Obviously, headphones are the very first thing to recommend if you aren't already using them. A good pair of noise-cancelling headphones works both ways; you can be thumpin' it at 95dB and nobody but you will hear it. The sound produced by you hitting a rubber pad with a drumstick is a dull thunk, typically quieter than an ordinary conversation. If you have ...


8

Here are some thoughts: I would absolutely avoid using pillows / towels as a practice set for many obvious reasons. Since you have an electronic kit, noise should not be an issue - you can either turn the volume way down, or plug in the kit to headphones and hear yourself that way through analog. You could purchase practice pads to go over your kit drums ...


8

You could try switching to oak sticks: they're much harder on the hands, but they are stronger and more rigid. Apart from that, the usual advice is to avoid hitting the rim of a cymbal. It's bad for the cymbals as well as the sticks. If you're trying to play louder, hit the cymbal with the stick parallel to the surface, so the contact area is huge. The ...


8

It's easy to think that a short sound just needs a blob on the music, but it's easier to count through the bars if each one has the prescribed number of beats. Imagine a snare on 2 and 4. If the rests on 1 and 3 weren't marked, you may well think that the first snare hit was on 1. Who knows? Whilst most drum sounds are short, cymbals can ring for a whole ...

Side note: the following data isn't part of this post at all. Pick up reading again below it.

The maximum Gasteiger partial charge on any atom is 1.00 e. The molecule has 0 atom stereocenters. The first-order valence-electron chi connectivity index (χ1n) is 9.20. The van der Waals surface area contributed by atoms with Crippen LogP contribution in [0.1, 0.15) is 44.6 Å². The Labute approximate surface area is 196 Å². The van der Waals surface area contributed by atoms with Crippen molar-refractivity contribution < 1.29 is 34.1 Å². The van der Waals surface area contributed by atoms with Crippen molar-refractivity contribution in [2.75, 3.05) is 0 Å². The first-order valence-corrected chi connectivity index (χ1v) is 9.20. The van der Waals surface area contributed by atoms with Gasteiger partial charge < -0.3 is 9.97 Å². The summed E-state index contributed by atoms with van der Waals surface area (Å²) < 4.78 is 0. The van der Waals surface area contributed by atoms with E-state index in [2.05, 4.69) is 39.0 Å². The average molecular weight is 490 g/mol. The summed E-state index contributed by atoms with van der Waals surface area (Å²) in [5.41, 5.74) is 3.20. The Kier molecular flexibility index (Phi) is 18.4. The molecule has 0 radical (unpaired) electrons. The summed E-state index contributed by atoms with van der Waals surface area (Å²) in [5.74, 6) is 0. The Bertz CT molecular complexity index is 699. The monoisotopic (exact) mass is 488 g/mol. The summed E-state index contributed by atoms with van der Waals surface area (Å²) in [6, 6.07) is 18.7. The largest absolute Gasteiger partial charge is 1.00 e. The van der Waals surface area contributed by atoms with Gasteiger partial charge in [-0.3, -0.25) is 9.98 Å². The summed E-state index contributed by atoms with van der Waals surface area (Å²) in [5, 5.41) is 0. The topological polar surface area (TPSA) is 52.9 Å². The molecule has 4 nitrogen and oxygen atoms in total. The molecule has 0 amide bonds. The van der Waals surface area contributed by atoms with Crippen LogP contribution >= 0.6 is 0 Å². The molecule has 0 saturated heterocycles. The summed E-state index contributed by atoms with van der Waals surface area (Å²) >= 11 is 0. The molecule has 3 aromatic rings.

7

As with mastering any technique, you need to practice ... a lot. That said, I would also suggest you try changing the angle of the snare drum a little bit. Try a few different angles to see if you can find one that results in hitting the perfect rimshot more reliably. For instance, if you are consistently hitting only the rim, then it may help to ...


7

In addition to good advice already given, if you want to plan your drum part and be very rigorous about it: drums can be used for emphasis, introduction, warning. Just before the melody and the lyrics are played and singed louder, or accelerating, etc. the percussion can prepare the listener and warn him something is going to happen. drums can be used as a ...


7